The Emergence of an Internet of Rules
Anyone will soon be able to publish computational rules to the Internet in a common standard way.
An “Internet of Rules” (IoR) is created when computational algorithms can be readily transmitted from any independent source repositories within which they are maintained, to any applications that would use them.
This IoR concept retains the underlying principle of general Internet architecture that the intelligence is located in the autonomous end points, not in the network which connects them. The IoR’s sole job is to transmit independent, self-contained expressions of computational algorithms as efficiently and flexibly as possible.
In the realm of commerce, payment and electronic forms, each IoR-connected solution can obtain and apply all the computational rules that the buyer and seller agree should be invoked with each transaction. This may involve third-party rules such as those for taxes, tariffs, loyalty systems or indices, as well as contract-specific algorithms that the parties have created for themselves.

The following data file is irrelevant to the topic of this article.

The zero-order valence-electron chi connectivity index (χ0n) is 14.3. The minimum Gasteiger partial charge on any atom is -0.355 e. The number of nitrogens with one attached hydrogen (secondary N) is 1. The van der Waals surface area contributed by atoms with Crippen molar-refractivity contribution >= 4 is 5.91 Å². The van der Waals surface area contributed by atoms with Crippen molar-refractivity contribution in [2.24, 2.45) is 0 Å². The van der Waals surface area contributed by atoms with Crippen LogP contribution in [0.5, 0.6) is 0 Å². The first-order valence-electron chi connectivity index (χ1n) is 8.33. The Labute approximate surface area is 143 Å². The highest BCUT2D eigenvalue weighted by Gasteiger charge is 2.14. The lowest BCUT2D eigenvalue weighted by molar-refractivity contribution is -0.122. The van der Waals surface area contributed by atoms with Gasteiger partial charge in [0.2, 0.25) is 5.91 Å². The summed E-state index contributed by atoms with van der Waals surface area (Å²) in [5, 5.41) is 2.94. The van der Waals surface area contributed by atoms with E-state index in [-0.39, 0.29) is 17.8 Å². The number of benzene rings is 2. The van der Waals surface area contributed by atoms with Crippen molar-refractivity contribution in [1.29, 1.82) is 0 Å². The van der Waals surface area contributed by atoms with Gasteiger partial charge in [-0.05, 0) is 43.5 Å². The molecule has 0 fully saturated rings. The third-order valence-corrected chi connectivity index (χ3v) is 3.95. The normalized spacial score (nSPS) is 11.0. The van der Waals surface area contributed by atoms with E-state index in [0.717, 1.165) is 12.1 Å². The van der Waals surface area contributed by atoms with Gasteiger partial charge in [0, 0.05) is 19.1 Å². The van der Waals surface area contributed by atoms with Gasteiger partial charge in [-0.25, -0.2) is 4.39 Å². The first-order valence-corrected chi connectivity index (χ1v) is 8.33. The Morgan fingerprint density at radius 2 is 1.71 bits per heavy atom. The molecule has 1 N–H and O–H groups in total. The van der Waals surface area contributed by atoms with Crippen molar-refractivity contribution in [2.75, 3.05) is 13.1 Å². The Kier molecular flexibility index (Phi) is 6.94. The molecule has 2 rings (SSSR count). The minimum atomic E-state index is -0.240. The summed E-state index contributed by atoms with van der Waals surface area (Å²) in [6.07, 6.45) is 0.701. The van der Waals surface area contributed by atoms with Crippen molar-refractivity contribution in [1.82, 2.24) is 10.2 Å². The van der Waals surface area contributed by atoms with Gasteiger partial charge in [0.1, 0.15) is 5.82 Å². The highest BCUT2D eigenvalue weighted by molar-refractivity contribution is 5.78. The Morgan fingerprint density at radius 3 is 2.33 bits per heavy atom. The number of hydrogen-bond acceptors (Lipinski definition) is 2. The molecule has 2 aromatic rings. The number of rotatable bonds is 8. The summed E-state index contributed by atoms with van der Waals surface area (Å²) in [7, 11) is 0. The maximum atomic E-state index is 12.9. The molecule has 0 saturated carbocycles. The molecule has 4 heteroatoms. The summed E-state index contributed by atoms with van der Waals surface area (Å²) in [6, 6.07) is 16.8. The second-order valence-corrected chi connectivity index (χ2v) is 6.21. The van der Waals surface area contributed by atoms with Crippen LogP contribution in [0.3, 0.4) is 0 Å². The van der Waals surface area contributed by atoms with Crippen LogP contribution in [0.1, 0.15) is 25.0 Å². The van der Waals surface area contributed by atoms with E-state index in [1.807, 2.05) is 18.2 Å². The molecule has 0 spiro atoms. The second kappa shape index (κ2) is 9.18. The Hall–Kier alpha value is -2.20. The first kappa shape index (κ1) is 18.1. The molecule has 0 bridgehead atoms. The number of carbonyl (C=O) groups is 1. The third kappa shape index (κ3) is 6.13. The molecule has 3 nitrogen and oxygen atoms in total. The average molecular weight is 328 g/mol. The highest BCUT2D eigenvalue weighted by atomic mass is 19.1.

The IoR is a distributed, no-fee, table-oriented reference catalogue based on several existing global standards:
- Location Identity: IETF RFC3986 “Uniform Resource Identifier (URI)”
- Location Registry: IETF RFC3375 “Generic Registry-Registrar Protocol”
- Location Discovery: IETF RFC3401 “Dynamic Delegation Discovery System”
- Entity Identity: ISO 26324 “Digital Object Identifier” (also available via the DOI Foundation)
- Entity Registry: DONA “Handle.net Registry”
- Entity Discovery: ITU 1255 “Framework for Discovery of Identity Management Information”
By long-established convention, evolution of Internet systems and protocols depends on rough consensus about technical proposals, and on running code maintained under free/libre/open source methods and licensing. Xalgorithms Foundation is committed to the design, development and deployment of an IoR, in general conformance with principles and protocols established by the following organizations: